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KUSA-- The Democratic challenger to Rep. Mike Coffman (R-Colorado) went on air this week with his first TV ad.

In it, former state house speaker Andrew Romanoff makes a lot of claims about controlling government spending.

9NEWS will hold those who run political ads on our networks accountable for what they say. To learn more about how political ads and fact-checking work on 9NEWS, please read these answersto our common questions and comments.

MORE POLITICAL ADS: Find the entire collection of Truth Tests here.

Romanoff, a name you may recognize as a former Democratic commentator for 9NEWS, is trying to connect with fiscal conservatives inthis ad.

It's a demographic he needs in the competitive district occupied by Coffman, which encompasses Aurora and surrounding areas.

It starts with arguments that sound like something you might expect to hear over a kitchen table.

CLAIM: "It's really pretty simple. You don't buy things you can't pay for. But that's what Congress does all the time."

VERDICT: Spin

This is a bit of spin. Like congress, everyday people take on debt "all the time" as well to buy things they can't afford.

At some point you've probably used a credit card, mortgage, car loan, or student loan.

According to a 2009 report from the Federal Reserve Bank of San Francisco, total outstanding household debt in the U.S. reached $13.9 trillion in 2008.

That means the nation's consumers held more debt than their government did. The national debt was $10 trillion in 2008.

This ad is all about the premise that debt is bad, which is really an opinion.

It's an opinion that happens to be popular.

Obviously some amount of debt can help people purchase items they otherwise wouldn't be able to buy, but too much can cause problems.

CLAIM: Congress is creating a deficit by "spending our tax dollars on perks and privileges."

VERDICT: Spin

Sure congress has perks for itself, and you are free to be upset about that.

Members of congress have been scrutinized for everything from first-class flights to insider trading.

A very small, but colorful, example is this recent examinationof the US Senate barbershop. (Really, there is one!)

All that said, this ad shows a chart of the national deficit while discussing the topic, which is meant to connect the two. And that is really just spin.

It may be icing on the cake, but the really big things the government spends on are things like social programs and the military.

If you want to see where your taxes go, the White House has a handy way for you to see this with a website that generates a taxpayer receipt.

CLAIM: Congress is "racking up a mountain of debt." (Shown with a graph depicting the deficit.)

VERDICT: Spin

We're just going to stay on the spin cycle here.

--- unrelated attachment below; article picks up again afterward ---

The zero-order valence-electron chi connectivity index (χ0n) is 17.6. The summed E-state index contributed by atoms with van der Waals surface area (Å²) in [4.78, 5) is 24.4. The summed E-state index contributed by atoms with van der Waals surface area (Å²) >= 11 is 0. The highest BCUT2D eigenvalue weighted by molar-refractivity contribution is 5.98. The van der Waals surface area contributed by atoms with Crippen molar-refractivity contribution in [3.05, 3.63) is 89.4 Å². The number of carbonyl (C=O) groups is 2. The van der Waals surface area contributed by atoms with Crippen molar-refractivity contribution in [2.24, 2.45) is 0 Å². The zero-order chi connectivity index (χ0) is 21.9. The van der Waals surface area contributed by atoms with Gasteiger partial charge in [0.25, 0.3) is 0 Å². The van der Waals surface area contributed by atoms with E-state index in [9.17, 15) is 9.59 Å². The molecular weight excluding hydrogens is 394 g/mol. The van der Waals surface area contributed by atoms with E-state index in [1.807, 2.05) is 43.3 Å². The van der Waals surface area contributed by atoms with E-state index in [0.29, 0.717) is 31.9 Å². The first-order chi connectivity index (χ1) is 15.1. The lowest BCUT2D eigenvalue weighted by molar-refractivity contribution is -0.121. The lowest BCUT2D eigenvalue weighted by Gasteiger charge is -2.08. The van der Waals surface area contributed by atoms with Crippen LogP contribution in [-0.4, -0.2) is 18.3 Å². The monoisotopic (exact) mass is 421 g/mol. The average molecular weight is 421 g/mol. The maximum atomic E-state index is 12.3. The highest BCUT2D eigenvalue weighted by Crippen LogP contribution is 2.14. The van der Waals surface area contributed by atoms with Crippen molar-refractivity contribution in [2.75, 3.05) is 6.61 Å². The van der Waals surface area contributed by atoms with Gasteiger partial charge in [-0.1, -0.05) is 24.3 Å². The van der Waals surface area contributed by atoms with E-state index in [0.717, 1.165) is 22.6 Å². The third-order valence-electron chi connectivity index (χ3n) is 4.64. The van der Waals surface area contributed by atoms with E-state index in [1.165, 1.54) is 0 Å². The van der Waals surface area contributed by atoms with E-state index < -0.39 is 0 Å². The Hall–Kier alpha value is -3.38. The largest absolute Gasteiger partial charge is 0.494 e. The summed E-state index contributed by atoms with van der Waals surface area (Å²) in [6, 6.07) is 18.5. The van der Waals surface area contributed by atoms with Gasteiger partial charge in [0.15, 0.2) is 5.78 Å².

While Romanoff says "debt," the ad-makers show the deficit.

Debt is the total we owe. Deficit is how much more we spend each year than we bring in.

There's a reason to show it this way. The deficit chart makes it look like a recent explosion, with this "mountain" of debt beginning in 2007.

However, the truth is we've had substantial debt for some time, and yes, it is still growing.

A chart of the total debt looks more like a gradual hill by comparison.

[insert debt v deficit chart (attached as jpg) – w/ credits-à Data: US Treasury, Chart: 9NEWS)

CLAIM: "When I [Romanoff] was speaker of the Colorado house, we balanced the budget every year."

VERDICT: True

This is True. We would tell you that it needs context and it's no surprise to have a balanced budget in Colorado, but to the ad's credit, it gives you that context in the very next line.

CLAIM: "It's not like we had a choice, either [whether to balance the budget.] Out here, balancing the budget is the law."

VERDICT: True

Colorado's state constitution requires a balanced budget.

A balanced budget is also required by law in most other state governments.

CLAIM: "[A balanced budget] ought to be the law in Washington."

VERDICT: Opinion

The Romanoff campaign says what the candidate means by this is that he supports a balanced budget amendment, not that he would vote down spending bills in the meantime which continue to add to the debt.

The balanced budget requirement should be gradually phased in, the Romanoff campaign told 9NEWS, so as to not disrupt the workings of the government.

Incumbent Mike Coffman says he supports a balanced budget amendment too. In fact, he's voted for them before.

BOTTOM LINE: This ad is meant to plant Romanoff's flag on the debt issue. It just happens he's planting it right next to his opponent.

Whether either candidate could actually make a balanced budget amendment happen is something to consider, the idea's never gotten the two-thirds vote it needs to be sent to states to be ratified.

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